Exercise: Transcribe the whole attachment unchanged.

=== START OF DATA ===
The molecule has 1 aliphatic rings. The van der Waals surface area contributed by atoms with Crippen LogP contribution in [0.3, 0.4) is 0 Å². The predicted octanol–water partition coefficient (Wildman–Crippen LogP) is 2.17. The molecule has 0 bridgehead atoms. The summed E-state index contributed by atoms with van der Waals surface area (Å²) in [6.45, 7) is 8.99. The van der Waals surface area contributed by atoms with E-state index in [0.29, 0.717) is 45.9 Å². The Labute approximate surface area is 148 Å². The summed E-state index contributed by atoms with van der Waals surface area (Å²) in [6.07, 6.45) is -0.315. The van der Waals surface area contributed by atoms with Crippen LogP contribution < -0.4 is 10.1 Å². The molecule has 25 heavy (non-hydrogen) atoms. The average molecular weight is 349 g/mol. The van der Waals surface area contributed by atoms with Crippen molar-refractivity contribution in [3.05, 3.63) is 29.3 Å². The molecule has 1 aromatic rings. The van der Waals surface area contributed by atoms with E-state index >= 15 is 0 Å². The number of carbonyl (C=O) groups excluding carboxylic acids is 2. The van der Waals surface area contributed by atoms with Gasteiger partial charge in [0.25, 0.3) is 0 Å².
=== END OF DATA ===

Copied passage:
The molecule has 1 aliphatic rings. The van der Waals surface area contributed by atoms with Crippen LogP contribution in [0.3, 0.4) is 0 Å². The predicted octanol–water partition coefficient (Wildman–Crippen LogP) is 2.17. The molecule has 0 bridgehead atoms. The summed E-state index contributed by atoms with van der Waals surface area (Å²) in [6.45, 7) is 8.99. The van der Waals surface area contributed by atoms with E-state index in [0.29, 0.717) is 45.9 Å². The Labute approximate surface area is 148 Å². The summed E-state index contributed by atoms with van der Waals surface area (Å²) in [6.07, 6.45) is -0.315. The van der Waals surface area contributed by atoms with Crippen LogP contribution < -0.4 is 10.1 Å². The molecule has 25 heavy (non-hydrogen) atoms. The average molecular weight is 349 g/mol. The van der Waals surface area contributed by atoms with Crippen molar-refractivity contribution in [3.05, 3.63) is 29.3 Å². The molecule has 1 aromatic rings. The van der Waals surface area contributed by atoms with E-state index >= 15 is 0 Å². The number of carbonyl (C=O) groups excluding carboxylic acids is 2. The van der Waals surface area contributed by atoms with Gasteiger partial charge in [0.25, 0.3) is 0 Å².